We weren’t called until 4:15 pm, and were surprised to find we were aboard an Air Malawi aircraft! Despite the Air Tanzania ground people denying knowledge of the reason for the delay, the Air Malawi crew had been warned a week in advance! Apparently Air Tanzania had just two operable planes, and they needed to take one out of service… for servicing! So in advance had booked the Air Malawi plane. A few of our Air Tanzania flights had been casual affairs with the seat number on the boarding pass meaning nothing. Once aboard, it was a free for all! The Air Malawi flight was orderly and fine but we didn’t go to Kilimanjaro, instead we landed at Dar es Salaam arriving at 9:30pm.

All of the passengers were escorted to a corner of the airport where our boarding passes were checked and we were told that we would be put up in a local hotel for the night… after they had arranged a bus for us. At least we had some Tanzania shillings, so we could buy something to eat! After an hour or so, the bus arrived and we were escorted down to it. It’s the same everywhere, whenever you’re on a bus trip, there’s always someone who holds everyone else up, and sure enough there was one this time! The rest of us were getting a little scratchy by this time, and I’m not sure the bus driver knew where to go, because it took him a long time to find the ‘local’ hotel.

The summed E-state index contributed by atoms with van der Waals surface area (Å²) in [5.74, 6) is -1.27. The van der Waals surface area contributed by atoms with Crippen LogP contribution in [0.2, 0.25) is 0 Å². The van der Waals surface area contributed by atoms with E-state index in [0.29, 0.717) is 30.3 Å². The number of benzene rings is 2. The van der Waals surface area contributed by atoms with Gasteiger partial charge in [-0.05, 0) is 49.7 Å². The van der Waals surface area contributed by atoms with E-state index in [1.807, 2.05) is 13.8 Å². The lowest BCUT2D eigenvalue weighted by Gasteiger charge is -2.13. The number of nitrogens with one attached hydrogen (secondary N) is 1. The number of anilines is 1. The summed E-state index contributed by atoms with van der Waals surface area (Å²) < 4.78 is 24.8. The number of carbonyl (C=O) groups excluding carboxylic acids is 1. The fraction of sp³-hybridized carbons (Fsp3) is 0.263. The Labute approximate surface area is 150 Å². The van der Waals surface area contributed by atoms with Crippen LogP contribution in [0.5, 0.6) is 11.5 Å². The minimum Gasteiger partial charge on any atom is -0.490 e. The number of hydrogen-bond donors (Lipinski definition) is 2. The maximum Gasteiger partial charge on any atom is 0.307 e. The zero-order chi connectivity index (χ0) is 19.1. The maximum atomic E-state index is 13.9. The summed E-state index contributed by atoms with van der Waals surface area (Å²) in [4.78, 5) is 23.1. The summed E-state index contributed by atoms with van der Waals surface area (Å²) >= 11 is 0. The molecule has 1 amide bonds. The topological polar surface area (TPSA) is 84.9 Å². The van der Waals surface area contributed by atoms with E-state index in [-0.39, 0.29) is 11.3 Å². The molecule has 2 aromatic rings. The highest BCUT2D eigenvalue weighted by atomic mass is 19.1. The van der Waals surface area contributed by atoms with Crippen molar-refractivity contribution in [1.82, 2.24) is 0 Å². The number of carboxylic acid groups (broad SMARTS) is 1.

There was another check of our boarding passes in the hotel foyer until finally, we were given a key and a room number. We were told that breakfast would be at 7:00 am and the bus would depart for the airport at 8:00 am. On the dot. Tucked up in bed by 2:00 am was nice, but sleep doesn’t come easily after an eventful day… sharp knocking on our door shook us awake  an hour later! They wanted to check our boarding pass again because they suspected someone without a pass had dossed down in one of the rooms! We think we might have slept some more, until… TA-DAA! There was a mosque next door and their 5:30 am call to prayer blasted into our room by way of a loudspeaker that sounded as if it was pointed directly at our window! We deemed it not worthwhile going back to sleep!